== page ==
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Seen and Heard Concert Review


The Sound of Colour: Soloists / Almeida Ensemble / Richard Bernas (cond.) Almeida Theatre, London. 05.07.2006 (ED)

Der Traurige Mönch: Richard Angas (reciter)
Elégie No.1

Schoenberg Herzgewächse, Op.20: Eileen Hulse (sop) Pierrot Lunaire, Op.21: Sally Burgess (mezzo)

Mike Ashman (director)
Conor Murphy (designer)
Paul Keogan (lighting designer)

Attending this concert barely a few hours after seeing the exhibition that it accompanies; ‘Kandinsky: The Path to Abstraction’ at the Tate Modern (see review), I was only too aware of the painter as a silent protagonist in proceedings here. To all intents and purposes the major work in the concert was Pierrot Lunaire, presented in a staging directed by Mike Ashman;however that is not to demean the individual importance or interest of the other works.

Liszt’s rarely performed melodrama Der Traurige Mönch, scored for piano and reciter, established something of a suspended, eerie atmosphere that was even more effective because of the intimacy shared by performers and audience. Richard Angas, dressed in black, appeared suitably apparition-like against the Almeida’s black backdrop, to recite Nikolaus Lefanu’s text of ‘The Woeful Monk.’ This he did with some urgency, although he brought a flatness of tone to bear in his voice at times that chilled the air with its words, finding much that was musical within the poetry in the process. Against this, Liszt’s piano part weaved and whirled to call up ghosts of its own – most notably that of Richard Wagner. Tristan und Isolde was but a thought away thematically, yet the sparseness with which the piano commented upon or drew inference from the text lent a wry humour to the death-laden scene.

Elégie No.1, scored for the unlikely combination of harp, cello, harmonium and piano, in some ways continued the mood, though exhibited very different characteristics in the writing. Cast more fully in the last throes of Romanticism, the work aired a short mournful cello introduction before giving way to a decidedly Brahmsian passage. That these forces to some extent dominated proceedings against the more ethereal yearnings of both harp and harmonium served to emphasise that Liszt’s over-riding aim was the creation and maintenance of musical stasis – one seemingly without beginning or end, but, as with the work of many painters, caught in its own abstraction.

Schoenberg’s Herzgewächse, op.20, brought Kandinsky back into the picture, as it were. The short score, covering barely four pages of manuscript paper, was originally published in the Blaue Reiter Almanac in 1912, and was the product of some correspondence between the two artists. If theoretically it sought to capture a refraction of colours in sound, in performance the piece veered almost towards dysfunction with its strangely obsessive repeated basic tempo. That the performance carried the intimacy that is needed was positive, that Eileen Hulse struggled with the fearsomely difficult vocal line took away from the experience a little. But then, I wondered, just how performable is the work intended to be if the soprano is given a high F marked pppp with no time or leading vocal line to prepare it?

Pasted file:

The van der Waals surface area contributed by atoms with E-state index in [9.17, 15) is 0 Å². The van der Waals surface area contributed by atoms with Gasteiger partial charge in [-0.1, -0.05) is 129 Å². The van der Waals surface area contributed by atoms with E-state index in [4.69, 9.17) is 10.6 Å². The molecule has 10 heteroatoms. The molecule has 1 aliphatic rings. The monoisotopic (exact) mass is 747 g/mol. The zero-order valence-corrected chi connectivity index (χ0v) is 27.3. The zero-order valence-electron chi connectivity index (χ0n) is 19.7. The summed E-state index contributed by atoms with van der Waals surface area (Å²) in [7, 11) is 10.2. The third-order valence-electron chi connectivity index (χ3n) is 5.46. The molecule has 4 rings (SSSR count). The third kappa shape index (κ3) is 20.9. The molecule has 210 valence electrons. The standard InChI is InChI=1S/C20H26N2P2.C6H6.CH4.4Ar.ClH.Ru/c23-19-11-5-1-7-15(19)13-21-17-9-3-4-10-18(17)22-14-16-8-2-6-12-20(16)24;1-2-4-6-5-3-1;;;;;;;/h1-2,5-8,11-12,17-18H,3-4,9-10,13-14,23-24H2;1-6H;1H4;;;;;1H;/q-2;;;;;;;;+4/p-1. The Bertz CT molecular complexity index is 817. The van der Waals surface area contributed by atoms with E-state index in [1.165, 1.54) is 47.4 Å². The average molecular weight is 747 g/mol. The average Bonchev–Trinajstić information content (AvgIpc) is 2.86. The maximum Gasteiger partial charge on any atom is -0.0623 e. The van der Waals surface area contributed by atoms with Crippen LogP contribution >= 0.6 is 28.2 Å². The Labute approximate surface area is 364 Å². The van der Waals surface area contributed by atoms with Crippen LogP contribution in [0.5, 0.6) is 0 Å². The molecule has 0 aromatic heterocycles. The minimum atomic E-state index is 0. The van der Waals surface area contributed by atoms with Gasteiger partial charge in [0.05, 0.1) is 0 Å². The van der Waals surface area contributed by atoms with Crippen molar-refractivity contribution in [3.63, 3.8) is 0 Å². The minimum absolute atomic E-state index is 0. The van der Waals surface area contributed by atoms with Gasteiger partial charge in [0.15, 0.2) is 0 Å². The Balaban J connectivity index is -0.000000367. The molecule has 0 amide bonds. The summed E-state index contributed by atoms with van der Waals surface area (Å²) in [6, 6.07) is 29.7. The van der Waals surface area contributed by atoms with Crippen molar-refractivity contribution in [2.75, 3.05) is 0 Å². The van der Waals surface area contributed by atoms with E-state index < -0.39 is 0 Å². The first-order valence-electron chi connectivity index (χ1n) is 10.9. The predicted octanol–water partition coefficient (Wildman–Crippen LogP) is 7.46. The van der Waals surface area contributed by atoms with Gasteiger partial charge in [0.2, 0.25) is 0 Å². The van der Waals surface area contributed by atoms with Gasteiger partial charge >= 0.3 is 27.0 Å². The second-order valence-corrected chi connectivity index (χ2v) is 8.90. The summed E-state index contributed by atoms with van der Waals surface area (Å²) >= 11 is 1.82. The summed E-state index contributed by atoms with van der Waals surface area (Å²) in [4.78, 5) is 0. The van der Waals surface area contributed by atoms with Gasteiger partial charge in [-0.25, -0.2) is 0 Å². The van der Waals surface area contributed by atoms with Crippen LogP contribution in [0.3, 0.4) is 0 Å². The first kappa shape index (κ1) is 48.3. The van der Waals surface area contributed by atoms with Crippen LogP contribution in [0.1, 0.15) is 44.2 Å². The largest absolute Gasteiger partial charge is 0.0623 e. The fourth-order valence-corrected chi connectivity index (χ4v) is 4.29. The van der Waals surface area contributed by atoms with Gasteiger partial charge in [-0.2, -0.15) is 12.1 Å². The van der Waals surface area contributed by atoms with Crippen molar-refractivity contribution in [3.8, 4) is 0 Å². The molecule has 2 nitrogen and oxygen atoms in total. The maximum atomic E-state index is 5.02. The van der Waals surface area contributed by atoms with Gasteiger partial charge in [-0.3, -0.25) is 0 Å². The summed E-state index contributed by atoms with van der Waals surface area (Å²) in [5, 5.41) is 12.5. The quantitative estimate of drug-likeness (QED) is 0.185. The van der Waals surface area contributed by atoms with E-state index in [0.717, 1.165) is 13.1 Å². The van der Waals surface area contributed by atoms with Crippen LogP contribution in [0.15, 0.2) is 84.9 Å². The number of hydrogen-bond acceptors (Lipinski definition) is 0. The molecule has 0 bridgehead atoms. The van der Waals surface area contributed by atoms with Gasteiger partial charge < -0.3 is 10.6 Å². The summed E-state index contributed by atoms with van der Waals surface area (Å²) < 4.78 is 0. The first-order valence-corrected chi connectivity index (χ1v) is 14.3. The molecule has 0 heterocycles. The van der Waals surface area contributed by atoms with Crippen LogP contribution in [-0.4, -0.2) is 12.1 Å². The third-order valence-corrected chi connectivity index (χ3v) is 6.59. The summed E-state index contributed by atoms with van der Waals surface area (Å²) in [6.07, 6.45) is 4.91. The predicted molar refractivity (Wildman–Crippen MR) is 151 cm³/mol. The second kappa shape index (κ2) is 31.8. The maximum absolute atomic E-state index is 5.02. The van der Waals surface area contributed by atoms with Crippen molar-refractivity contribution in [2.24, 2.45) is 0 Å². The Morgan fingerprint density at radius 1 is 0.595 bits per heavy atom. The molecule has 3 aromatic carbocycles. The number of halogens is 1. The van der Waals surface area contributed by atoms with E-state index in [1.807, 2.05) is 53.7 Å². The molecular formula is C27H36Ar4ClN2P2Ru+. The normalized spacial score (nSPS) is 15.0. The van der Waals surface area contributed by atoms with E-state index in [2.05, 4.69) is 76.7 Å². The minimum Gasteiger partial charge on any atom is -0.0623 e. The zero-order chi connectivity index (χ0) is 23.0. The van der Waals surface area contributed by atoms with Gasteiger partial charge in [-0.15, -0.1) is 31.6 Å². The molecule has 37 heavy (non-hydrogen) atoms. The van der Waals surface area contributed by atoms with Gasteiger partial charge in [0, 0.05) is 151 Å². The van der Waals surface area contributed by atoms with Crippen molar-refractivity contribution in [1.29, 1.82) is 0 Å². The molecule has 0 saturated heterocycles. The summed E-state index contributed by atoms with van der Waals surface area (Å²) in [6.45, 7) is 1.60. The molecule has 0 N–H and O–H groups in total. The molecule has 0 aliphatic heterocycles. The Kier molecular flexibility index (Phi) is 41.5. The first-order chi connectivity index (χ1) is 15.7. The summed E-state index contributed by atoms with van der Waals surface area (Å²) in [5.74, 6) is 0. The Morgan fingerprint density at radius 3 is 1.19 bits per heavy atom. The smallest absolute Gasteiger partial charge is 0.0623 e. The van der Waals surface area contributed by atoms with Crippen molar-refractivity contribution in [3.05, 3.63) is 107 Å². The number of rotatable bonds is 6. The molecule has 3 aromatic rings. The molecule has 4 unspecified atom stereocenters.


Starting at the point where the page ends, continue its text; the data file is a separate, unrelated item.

Much more effective in terms of bringing out expressionistic cross-references between music and colour was Mike Ashman’s staging of Pierrot Lunaire. Ashman and conductor Richard Bernas went to great pains in trying to approximate the atmosphere and effects of Pierrot’s original stagings, given in pan-German tours by the formidable singer/actress Albertine Zehme. That Zehme had in her time studied both Brünnhilde and Kundry at Bayreuth with Cosima Wagner says much for her vocal abilities and neatly counters the myth that she sought from Schoenberg a vehicle from that might have been more suited to the vocal ‘talents’ of a Florence Foster Jenkins.

For all the work’s internal obsessions with neurosis and numerology this was a profoundly musical performance, given a searing intensity by the interpretation of Sally Burgess. Just as the vocal part darts between speech and song, resting largely in the hinterland of Sprechstimme, immediacy of facial expression and acting aided a wider exploration of the text. That references in costume were made to Pierrot’s clown-history were enough, but that they cast the figure (Burgess appeared strangely androgynous) in a universal light proved all the more disturbing. True to Zehme’s stipulation the instrumental forces were obscured from view by a large screen – a central breach in which allowed for only fleeting communication between the performers. All the potential difficulties did not impede Bernas’ judiciously chosen tempi or the clarity of playing he drew from the small band.

Light, though, served as the unifier in this performance, in that it picked up on textual elements – representations of the moon at appropriate moments – or that by its use an extra layer of meaning might be drawn from text or music. Schoenberg must have known about Kandinsky’s short stage-play Der gelbe Klang (The Yellow Sound) written for the Blaue Reiter Almanac, with its use of coloured lighting to create atmospheres around the specific musical notes and textures. Paul Keogan, the lighting designer, did much the same here with evocative purples, blood-reds and watery blues of unfathomable depth. By these tones he brought us to the verge of a gesamtkunstwerk so absorbing yet intimate of scale as to be almost more effective than anything created by Wagner in its ability to change listeners in the course of hearing . More so than is often the case when given in concert, Pierrot Lunaire had re-discovered some of its ability to shock.

Evan Dickerson


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